Particuarly of interest on the night, was the deviation meter and the frequency analysis machine (is that its name?) of what a radio signal looks like in relation to its strength, next to its neighbours on the dial. I saw how much bandwidth a signal can occupy and what a good and bad signal actually looks like. I learnt about the massive amount of filtering there is on the top of Auckland's Skytower and why the big networks are extremely nervous of the LPFM operator gaining more power.
This night certainly explained why doing things the right way is actually the better way. Its with great comfort knowing I have been doing things correctly, and after this night, I suspect the other operators who turned up are now much more 'switched on' about their own broadcasts, but also aware of what 'other' sneaky/dodgy players are actually doing to this fragile spectrum, which has been so kindly given to us all to use.
I for one will be much more vigiliant in protecting my own operation, and listening much more carefully for rogue operators, or abusers of the spectrum within my broadcast area. I suggest highly, to the handful of operators who did not attend, perhaps you'd better do so next time. You are being watched, and I think its best you know why.
I must confess to you my reader, that my humble station was commended on the night, of "sounding great". It was a nice compliment to receive. It has been a process of learning that has so far taken the last 7 of my 11 years in radio to fully understand and appreciate. I think it sounds just awesome today. A radio jock/tutor/artist friend of mine rang me recently and commented that it sounded 'polished' like I was using an Optimod. That really made my week.
If the best radio processing is transparent and shouldn't bring attention to itself, then what have I gone ahead and concocted? *sfx: lightning strike*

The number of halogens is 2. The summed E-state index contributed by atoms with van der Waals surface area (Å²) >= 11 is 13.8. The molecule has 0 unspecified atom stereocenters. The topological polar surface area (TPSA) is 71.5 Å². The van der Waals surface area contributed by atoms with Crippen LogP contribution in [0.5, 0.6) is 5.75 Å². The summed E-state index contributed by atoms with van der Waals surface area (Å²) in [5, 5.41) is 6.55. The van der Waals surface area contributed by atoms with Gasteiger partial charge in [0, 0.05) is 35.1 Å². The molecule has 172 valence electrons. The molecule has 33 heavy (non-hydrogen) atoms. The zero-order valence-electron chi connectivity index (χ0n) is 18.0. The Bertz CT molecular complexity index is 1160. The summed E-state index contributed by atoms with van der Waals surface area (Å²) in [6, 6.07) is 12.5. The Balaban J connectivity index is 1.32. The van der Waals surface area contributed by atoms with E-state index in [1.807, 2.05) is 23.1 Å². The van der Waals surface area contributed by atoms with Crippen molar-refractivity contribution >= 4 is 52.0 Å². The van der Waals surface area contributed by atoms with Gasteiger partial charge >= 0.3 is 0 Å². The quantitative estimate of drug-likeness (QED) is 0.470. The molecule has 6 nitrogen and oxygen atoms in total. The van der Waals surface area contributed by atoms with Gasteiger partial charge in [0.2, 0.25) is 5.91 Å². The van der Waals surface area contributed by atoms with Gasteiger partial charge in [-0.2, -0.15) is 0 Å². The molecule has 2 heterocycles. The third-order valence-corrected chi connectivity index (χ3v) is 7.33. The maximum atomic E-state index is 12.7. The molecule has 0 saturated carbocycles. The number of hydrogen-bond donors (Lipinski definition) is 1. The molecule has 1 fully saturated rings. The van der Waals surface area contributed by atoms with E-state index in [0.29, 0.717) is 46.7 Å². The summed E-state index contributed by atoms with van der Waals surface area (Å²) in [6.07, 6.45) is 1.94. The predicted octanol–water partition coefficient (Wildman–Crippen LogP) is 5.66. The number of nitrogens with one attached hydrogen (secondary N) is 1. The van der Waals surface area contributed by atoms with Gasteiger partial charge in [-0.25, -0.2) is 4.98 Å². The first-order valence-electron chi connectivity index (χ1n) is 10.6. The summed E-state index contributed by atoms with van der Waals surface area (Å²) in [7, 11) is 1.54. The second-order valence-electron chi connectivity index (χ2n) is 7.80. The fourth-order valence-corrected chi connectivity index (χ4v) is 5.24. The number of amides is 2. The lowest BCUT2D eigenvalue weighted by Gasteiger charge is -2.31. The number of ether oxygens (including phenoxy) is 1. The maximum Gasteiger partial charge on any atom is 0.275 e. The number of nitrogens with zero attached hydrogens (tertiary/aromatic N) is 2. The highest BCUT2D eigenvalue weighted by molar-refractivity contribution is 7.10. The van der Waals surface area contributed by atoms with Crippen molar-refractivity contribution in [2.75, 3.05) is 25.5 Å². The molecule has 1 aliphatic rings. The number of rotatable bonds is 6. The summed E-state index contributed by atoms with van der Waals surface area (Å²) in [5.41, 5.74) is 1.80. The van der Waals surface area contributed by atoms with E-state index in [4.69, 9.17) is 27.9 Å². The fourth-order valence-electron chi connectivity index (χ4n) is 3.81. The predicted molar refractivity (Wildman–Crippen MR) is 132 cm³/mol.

Thanks to Barry Ewen, Ricky Huntington and Dave Dingley for hosting an absolutely superb night of technical nouse. If you are a LPFM operator, potential user or enthusiast, I highly recommend you attend the next night. Keep your eyes to the boards for future events like these. Choice.
The Society Of Low Power FM Broadcasters Incorporated is pleased to announce that it will conduct the first in a series of planned "Practical Workshop Evenings" on the evening of Thursday 27th April 2006.
This will involve part presentation and part demonstration by people well qualified in their field. The emphasis will be on the practical side of things.
We will welcome anyone who would like to attend, but will charge non-members of The Society $15 as a contribution to cover the costs of hosting the evening.
Avondale Community Centre, 99 Rosebank Road, Avondale. Auckland
Brief overview of a "typical" setup (mic, computer, mixer, tx). Then expand on the Tx side (compressors, stereo generator, tx proper, aerial) in more detail, particularly comp / limiter setup.